YORK, Penn.-First Capital FCU has rolled out a program designed to bolster the bottom line while also promoting self-sufficiency and deeper relationships at the credit union-but CU officials acknowledge it may not be a hit with everyone.

Known as "First Capital Star Rewards," the program uses a point system to place members in one of three categories. Points are assigned based on the member's tenure at the CU, how many products and services they have at the credit union, balance totals and various behaviors the CU is trying to promote.

Each tier is based on a point total, with 45 points or lower classified as One Star, 46-85 points as Two Stars, and 86 points or more as Three Stars. For example, a member of nine years (10 points for seven years or more), e-statements (10 points), active direct deposit (15 points), a vehicle loan (15 points) and HELOC (20 points) would count as a Two Star member with a total of 70 points. Those members receive free money orders and free corporate checks (both of which One Star members must pay for) but pay $30 NSF fees and $5 for statement reprints, two of the services which Three Star members receive for free.

Three Star members also receive a 0.15% discount on fixed loan rates and a 0.10% bump on certificates, which One and Two Star members do not. Delinquent loans and negative balances will cause members to drop one star level, and One Star members pay a $2 transaction fee for services such as check cashing, a new fee at the credit union.


Not Just A Check Casher

"If you go to a check-cashing facility, you're going to pay more than that," said Tara Houser, marketing director at the 19,000-member, $138-million CU. "We think that $2 is more than generous. We're still getting something out of that relationship more than them using us as a check-cashing facility."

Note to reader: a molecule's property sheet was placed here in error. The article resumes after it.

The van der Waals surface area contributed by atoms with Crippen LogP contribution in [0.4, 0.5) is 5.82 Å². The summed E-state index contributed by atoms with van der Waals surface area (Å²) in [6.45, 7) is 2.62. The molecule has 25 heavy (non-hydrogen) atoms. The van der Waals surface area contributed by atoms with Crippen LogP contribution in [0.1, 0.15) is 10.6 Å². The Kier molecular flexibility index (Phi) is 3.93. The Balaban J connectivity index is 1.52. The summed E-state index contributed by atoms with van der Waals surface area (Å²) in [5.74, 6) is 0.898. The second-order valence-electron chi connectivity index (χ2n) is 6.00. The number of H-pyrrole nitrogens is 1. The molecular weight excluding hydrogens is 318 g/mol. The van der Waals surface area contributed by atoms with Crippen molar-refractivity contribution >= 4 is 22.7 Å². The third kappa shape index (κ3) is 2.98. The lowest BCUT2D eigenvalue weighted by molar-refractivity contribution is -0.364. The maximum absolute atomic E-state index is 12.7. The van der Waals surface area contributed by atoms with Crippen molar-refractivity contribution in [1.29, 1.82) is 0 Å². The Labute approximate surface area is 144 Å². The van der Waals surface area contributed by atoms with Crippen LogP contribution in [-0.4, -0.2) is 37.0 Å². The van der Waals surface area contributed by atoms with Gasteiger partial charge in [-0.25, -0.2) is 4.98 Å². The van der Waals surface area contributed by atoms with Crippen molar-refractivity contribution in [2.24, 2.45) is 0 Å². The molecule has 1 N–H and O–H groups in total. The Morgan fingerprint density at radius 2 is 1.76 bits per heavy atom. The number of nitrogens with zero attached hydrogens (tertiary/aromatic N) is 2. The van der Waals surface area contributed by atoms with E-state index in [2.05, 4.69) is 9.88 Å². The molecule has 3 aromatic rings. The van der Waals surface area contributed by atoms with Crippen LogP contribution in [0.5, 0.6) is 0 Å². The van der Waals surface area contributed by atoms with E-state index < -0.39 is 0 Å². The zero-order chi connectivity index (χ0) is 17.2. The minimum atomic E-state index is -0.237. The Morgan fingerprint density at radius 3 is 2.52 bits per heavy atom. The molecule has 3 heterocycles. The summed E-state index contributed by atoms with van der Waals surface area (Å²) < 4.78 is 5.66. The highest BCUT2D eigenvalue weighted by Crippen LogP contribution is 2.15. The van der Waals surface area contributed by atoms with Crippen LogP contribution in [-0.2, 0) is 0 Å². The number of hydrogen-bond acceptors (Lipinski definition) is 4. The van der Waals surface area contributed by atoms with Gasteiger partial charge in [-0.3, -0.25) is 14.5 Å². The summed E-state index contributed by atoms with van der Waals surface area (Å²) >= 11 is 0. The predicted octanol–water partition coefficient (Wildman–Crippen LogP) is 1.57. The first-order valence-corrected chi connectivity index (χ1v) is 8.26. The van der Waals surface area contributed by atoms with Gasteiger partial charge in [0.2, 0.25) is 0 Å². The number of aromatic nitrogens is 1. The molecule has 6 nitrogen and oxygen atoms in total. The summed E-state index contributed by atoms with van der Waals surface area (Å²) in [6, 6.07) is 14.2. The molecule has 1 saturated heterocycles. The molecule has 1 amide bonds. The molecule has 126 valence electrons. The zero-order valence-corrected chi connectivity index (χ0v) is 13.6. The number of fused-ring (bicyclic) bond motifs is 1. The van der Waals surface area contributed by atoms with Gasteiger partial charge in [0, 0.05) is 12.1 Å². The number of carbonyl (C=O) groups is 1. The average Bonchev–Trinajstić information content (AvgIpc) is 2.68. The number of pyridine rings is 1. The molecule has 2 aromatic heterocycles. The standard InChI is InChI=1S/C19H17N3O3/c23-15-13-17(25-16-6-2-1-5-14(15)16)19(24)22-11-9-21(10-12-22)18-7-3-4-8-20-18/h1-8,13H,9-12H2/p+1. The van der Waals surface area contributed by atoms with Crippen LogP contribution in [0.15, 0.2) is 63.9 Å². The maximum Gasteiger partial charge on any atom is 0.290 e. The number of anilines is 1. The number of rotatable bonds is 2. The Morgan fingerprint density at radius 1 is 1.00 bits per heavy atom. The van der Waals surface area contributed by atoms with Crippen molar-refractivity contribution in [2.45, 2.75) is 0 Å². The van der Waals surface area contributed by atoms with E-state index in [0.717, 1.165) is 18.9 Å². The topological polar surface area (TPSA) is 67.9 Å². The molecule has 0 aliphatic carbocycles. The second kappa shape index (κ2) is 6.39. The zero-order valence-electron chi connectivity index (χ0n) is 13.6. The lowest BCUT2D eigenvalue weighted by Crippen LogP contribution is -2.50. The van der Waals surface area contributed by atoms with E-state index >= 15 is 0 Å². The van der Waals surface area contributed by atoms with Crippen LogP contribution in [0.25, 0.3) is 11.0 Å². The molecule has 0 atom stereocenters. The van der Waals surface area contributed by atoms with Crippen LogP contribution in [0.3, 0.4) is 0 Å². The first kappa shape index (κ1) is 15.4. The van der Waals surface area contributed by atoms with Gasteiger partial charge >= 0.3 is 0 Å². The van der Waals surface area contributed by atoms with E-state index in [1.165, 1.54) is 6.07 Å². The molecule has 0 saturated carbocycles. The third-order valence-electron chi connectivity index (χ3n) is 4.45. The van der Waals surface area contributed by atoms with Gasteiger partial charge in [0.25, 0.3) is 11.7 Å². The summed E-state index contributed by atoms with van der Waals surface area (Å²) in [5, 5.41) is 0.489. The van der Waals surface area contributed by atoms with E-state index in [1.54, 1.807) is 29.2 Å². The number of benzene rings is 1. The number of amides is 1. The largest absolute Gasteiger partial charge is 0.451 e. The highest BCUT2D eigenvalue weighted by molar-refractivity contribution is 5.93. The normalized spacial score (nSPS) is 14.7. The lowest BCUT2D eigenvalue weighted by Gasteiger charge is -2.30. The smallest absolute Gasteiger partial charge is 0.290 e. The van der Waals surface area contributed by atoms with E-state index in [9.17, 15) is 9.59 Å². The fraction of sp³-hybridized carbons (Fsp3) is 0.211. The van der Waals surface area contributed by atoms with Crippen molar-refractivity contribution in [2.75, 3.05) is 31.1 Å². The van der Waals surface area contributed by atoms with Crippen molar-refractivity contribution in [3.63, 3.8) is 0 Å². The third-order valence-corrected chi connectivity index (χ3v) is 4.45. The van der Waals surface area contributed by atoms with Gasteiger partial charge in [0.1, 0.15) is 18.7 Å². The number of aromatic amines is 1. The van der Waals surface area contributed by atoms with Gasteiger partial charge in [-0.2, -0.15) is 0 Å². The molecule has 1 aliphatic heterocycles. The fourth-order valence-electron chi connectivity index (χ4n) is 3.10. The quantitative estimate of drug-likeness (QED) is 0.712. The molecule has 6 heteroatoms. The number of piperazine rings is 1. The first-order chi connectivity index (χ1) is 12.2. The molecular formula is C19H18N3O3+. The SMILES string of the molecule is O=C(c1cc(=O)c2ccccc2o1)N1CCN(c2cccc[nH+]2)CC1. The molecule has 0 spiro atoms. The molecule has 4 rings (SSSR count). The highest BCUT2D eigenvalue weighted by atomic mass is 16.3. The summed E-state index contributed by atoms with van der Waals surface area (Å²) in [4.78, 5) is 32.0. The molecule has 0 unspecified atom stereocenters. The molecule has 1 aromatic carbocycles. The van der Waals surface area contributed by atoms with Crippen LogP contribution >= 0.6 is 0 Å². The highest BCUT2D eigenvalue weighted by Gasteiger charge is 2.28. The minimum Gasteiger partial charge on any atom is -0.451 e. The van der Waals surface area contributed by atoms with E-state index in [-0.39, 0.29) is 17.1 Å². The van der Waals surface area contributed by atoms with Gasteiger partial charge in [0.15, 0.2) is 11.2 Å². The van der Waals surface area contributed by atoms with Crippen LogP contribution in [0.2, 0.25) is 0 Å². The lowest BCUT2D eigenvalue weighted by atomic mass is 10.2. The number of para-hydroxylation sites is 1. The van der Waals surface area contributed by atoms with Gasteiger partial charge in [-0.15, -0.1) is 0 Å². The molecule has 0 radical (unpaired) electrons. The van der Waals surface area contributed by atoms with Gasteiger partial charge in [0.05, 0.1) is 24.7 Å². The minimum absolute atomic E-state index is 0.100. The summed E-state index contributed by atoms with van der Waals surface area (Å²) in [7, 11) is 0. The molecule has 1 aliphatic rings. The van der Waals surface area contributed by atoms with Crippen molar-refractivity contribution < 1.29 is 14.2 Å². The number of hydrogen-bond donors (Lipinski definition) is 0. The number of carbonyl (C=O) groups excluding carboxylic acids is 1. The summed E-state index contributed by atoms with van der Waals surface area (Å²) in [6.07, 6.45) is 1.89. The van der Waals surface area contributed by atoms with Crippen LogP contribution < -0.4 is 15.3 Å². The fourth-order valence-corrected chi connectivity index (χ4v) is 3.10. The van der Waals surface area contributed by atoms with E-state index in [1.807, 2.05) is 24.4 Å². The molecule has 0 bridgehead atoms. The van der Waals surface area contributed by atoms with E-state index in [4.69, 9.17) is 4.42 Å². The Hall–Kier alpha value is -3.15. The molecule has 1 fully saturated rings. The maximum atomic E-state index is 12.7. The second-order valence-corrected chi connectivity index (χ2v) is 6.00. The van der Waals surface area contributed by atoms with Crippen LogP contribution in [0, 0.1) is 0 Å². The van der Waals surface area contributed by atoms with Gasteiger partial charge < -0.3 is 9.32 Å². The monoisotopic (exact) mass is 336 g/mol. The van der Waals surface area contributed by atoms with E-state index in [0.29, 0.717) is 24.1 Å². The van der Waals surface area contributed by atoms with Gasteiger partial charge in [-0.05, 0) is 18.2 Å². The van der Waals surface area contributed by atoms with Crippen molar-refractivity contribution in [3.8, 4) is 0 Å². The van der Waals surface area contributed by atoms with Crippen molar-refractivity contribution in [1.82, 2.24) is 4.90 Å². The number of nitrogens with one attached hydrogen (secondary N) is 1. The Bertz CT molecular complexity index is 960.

Members younger than 26 years old are exempt from Star Rewards "in consideration of all of our youths who we feel are not in a position financially to be able to meet our requirements for active checking accounts, loans, money markets, all sorts of savings accounts and balances," said CEO Dennis Flickinger. "Even though some go out of high school and join the workforce, we're giving them a break and not requiring them to meet these requirements."

"We could lose some members, and we knew that going into this," added Houser. "But we 're trying to get them to become more engaged, trying to have them utilize us as their PFI, and if they're not going to do that and just want to use us as a check-cashing facility, maybe another institution is the way they need to go."

Houser stressed First Capital is trying to push self-service options such as e-branching, e-statements and online bill pay, which save the CU money while also building member loyalty.

"Some of our members don't like change, so we expect to see a bit of impact there, but the overall response has been very good," said Flickinger. He noted that a few members have left the CU since Star Rewards debuted on October 1, but said that those numbers are on track with the credit union's normal monthly attrition rate and don't reflect any mass exodus of members.

First Capital also has a task force monitoring attrition, and Houser called the program "a fluid document that's definitely going to be changing periodically" based on what works for the CU and how members respond.

"It isn't for everyone, but we hope most people will become more engaged and improve our bottom line," said Flickinger.




More info: http://www.firstcapitalfcu.com/starrewards.asp

See also: "Loyalty Pays Off For All Involved At Farmers Insurance Group FCU," Oct. 8

"DATCU Program Rewards Members For Deeper Relationships," Oct. 1.

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